The Universe in a Nutshell: Dr. Michio Kaku On the Physics of the Impossible

While some inventions will remain forever confined to the pages of science fiction novels, much of what we've dreamed up in books - warp drive, star gates, portals through space and time - will one day make the leap in to living rooms everywhere.

What's the Big Idea?

Sci-fi writer Arthur C. Clarke once said, "The only way of discovering the limits of the possible is to venture a little way past them to the impossible." Dr. Michio Kaku would like to clarify what kind of impossibility we're talking about.

There's a difference, he says, between ideas that are beyond our technical capabilities today but will be available within the next century, ideas that will be doable 1000 years from now, and ideas that violate the known laws of physics. Surprisingly, very little falls into the third category. 

In this excerpt from the latest lecture at Great Big Ideas, the new online course offered by The Floating University, Dr. Kaku explains that while some inventions will remain forever confined to the pages of science fiction novels, many of the innovations we've dreamed up in books - warp drive, star gates, portals through space and time - will one day make the leap in to living rooms everywhere, like the television set did in 1948.

What's the Significance?

As a professor at CUNY, Dr. Kaku is often asked by students, "What does physics mean to me?" His answer is simple. Everything. All of the major technological advances of the past 400 years have been powered by physics, from the laser beam to the microwave to the Web. You might say the history of physics is the history of the modern world.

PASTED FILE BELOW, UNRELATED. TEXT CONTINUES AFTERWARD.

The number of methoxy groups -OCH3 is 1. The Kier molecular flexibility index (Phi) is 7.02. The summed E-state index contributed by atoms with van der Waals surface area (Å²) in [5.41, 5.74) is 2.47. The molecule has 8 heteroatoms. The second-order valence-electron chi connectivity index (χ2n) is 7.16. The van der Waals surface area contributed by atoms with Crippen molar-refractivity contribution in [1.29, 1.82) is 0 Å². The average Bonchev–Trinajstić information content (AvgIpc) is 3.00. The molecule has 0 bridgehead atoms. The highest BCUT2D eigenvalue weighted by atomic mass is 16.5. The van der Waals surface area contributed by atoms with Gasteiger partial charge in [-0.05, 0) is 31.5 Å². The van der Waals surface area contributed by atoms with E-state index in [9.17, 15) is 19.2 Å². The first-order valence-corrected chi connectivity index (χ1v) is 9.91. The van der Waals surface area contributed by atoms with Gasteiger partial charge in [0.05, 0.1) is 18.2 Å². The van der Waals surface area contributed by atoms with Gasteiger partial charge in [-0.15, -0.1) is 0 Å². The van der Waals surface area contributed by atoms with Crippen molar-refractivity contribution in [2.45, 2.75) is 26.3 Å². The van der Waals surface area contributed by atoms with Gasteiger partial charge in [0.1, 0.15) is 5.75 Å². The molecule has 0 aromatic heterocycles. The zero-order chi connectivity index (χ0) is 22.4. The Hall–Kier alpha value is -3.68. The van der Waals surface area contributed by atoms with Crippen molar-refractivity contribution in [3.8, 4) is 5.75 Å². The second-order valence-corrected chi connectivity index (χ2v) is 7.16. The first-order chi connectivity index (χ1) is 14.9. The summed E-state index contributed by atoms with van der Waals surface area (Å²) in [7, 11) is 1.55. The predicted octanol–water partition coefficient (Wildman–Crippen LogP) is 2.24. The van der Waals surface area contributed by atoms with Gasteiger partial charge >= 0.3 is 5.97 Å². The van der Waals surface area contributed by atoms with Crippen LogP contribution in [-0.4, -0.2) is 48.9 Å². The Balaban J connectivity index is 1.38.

From the standpoint of our agrarian ancestors, then, the marvels of the post-Industrial world would seem to be magical. (What would a Renaissance man make of a vending machine, let alone an Ipad?) Following that logic, Kaku predicts that the people of 2100 will have harnessed "the power of the gods" by present day standards. "We will have that flying car that we’ve always wanted to have in our garage," he says.

But the most interesting places in the universe are beyond the reach of Einstein's equations. Dr. Kaku is searching for another equation, one that is as simple as E=mc², but unlocks the secret of the stars. A Theory of Everything would finally answer age-old questions like "Why does the galaxy light up?  Why do we have energy on the earth? Why do the stars shine?" We can only assume our ancestors would be pleased.

To unlock the second clip in the lecture, click here and become a fan of the Floating University Facebook page.

Related Articles

How schizophrenia is linked to common personality type

Both schizophrenics and people with a common personality type share similar brain patterns.

Mind & Brain
  • A new study shows that people with a common personality type share brain activity with patients diagnosed with schizophrenia.
  • The study gives insight into how the brain activity associated with mental illnesses relates to brain activity in healthy individuals.
  • This finding not only improves our understanding of how the brain works but may one day be applied to treatments.
Keep reading Show less

Human skeletal stem cells isolated in breakthrough discovery

It's a development that could one day lead to much better treatments for osteoporosis, joint damage, and bone fractures.

Image: Nissim Benvenisty
Surprising Science
  • Scientists have isolated skeletal stem cells in adult and fetal bones for the first time.
  • These cells could one day help treat damaged bone and cartilage.
  • The team was able to grow skeletal stem cells from cells found within liposuctioned fat.
Keep reading Show less

How exercise helps your gut bacteria

Gut bacteria play an important role in how you feel and think and how well your body fights off disease. New research shows that exercise can give your gut bacteria a boost.

National Institutes of Health
Surprising Science
  • Two studies from the University of Illinois show that gut bacteria can be changed by exercise alone.
  • Our understanding of how gut bacteria impacts our overall health is an emerging field, and this research sheds light on the many different ways exercise affects your body.
  • Exercising to improve your gut bacteria will prevent diseases and encourage brain health.
Keep reading Show less